Post-Vaccine, Your Body Is Safer, but Your Mind Can’t Catch Up
Vaccination offers protection against the viral threat, but your brain needs time to reset after a year living with the fear
Rachel Gersten is a licensed mental health and wellness counselor and, as she says, a believer in science. All throughout the Covid-19 pandemic, the co-founder of a New York–based wellness company followed official public health guidance on safe behavior and avoided illness. She’s on the other side of peak risk now because she is fully vaccinated. Even so, having reached this stage, the 34-year-old is experiencing dissonance: Gersten’s foundation in science tells her on an intellectual level that she’s largely protected from the coronavirus; emotionally, however, her brain can’t catch up.
“If you fall off a horse, you get back on,” she says. “I understand that, but in this case it’s tough to make the mental switch after a year of living in fear.”
Gersten will likely find herself in good company as more people get their shots. Although some may be ready to jump back into pre-pandemic lifestyles, many others will not. “For an entire year, our brains have operated in fight-or-flight mode,” says Annie Miller, LCSW-C, of Washington, D.C.–based D.C. Metro Sleep and Psychotherapy. “We’ve been programmed to sense being around people as a threat, and it’s only normal to be fearful of returning to that scenario.”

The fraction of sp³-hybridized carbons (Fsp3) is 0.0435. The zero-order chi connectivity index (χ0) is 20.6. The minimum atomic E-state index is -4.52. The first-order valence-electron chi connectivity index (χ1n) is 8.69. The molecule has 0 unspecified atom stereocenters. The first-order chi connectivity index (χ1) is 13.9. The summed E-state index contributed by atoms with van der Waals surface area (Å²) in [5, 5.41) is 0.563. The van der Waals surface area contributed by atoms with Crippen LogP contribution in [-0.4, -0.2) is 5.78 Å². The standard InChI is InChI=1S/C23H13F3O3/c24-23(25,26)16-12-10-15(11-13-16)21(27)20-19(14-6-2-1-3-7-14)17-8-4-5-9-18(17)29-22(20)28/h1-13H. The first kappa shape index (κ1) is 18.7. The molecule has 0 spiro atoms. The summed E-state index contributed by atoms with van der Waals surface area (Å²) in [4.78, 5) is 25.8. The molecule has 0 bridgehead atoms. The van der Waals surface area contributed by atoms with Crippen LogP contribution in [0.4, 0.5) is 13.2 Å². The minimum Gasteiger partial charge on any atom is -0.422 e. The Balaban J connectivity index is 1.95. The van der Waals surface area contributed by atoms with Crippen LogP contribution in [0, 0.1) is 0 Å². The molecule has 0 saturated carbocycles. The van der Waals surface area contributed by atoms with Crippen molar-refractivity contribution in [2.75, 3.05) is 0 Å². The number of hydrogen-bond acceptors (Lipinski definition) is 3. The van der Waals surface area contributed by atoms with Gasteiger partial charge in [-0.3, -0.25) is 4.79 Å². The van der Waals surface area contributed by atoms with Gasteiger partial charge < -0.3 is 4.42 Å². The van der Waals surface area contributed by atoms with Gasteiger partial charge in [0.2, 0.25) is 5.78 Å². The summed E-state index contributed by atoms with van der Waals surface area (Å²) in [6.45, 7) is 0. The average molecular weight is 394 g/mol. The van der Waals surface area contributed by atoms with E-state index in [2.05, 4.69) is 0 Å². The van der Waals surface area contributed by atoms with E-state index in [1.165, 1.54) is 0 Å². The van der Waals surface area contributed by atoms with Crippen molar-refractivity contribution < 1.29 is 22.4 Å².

This dissonance doesn’t quite fit the clinical definition of PTSD, but it has shades of the disorder, says Steven Taylor, a professor in the Department of Psychiatry at the University of British Columbia. He co-authored a July 2020 study published in Depression & Anxiety that looked into five facets of Covid-related distress: fear of the disease, worry about its socioeconomic costs, xenophobic fears that foreigners are spreading the disease, traumatic stress symptoms associated with exposure to the virus, and compulsive reassurance checking, which involves repetitive, frequent checks to ensure you are virus-free.
“You don’t need to have experienced one particular traumatic event to experience this syndrome,” Taylor says. “Covid stress has been a long, pervasive event.”